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Congress Critical of OFR Report

As we reported last Fall, reaction to an OFR report suggesting that the asset management industry poses systemic risks to the U.S. and global economic systems has been consistent and highly critical.  That criticism has been directed at both the substance of the Report and the process that led to it.  Now Congress has jumped into the fray.  In  a letter to Treasury Secretary Jacob Lew dated April 7, 2014, Congressmen Darrell Issa and Jim Jordon, on behalf of the House Committee on Oversight and Government Reform, sharply criticized Treasury's Office of Financial Research (OFR) for its failure to work more closely with the SEC in researching, drafting and revising the report.

The Committee on Oversight and Government Reform had previously asked the SEC and other FSOC agencies to provide documents relevant to the drafting of the OFR report.  The April 7 letter uses these documents to show that the SEC staff made numerous comments and raised important concerns throughout the drafting process.  For example, the letter quotes the SEC staff as saying to the OFR that the draft report contained “multiple and fundamental inaccuracies” in its description of the SEC’s regulatory framework.   The letter also notes that the staff pointed out “citations that did not support the claims being made in the OFR study, as well as instances where the study made claims that needed more support.”  The letter notes that the SEC staff criticisms, which were very similar to those raised later by industry commenters, failed to result in changes to the report prior to publication.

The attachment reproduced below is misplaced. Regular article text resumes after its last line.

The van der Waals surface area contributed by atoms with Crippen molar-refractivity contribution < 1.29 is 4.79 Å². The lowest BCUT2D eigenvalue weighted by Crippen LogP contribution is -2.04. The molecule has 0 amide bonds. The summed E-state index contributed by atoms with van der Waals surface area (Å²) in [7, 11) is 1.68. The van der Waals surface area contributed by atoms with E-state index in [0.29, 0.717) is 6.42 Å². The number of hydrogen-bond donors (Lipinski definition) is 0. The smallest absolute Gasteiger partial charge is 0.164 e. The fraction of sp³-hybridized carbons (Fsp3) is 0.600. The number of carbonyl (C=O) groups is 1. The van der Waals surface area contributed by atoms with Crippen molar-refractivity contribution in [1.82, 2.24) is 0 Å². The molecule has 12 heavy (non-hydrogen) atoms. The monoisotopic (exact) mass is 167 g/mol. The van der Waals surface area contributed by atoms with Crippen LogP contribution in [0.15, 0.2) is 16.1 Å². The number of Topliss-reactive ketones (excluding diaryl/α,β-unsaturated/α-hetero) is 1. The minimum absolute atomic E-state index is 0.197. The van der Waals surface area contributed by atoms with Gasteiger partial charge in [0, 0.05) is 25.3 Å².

The Congressmen allege that the “OFR ultimately ignored or dismissed core criticisms from the career, non-partisan regulatory experts at the SEC,” and suggests that the report was produced as “simply a pretext for further action to designate asset managers as systemically important and not an unbiased and objective review of the industry.”

The letter can be found on the Committee website here, or at this URL: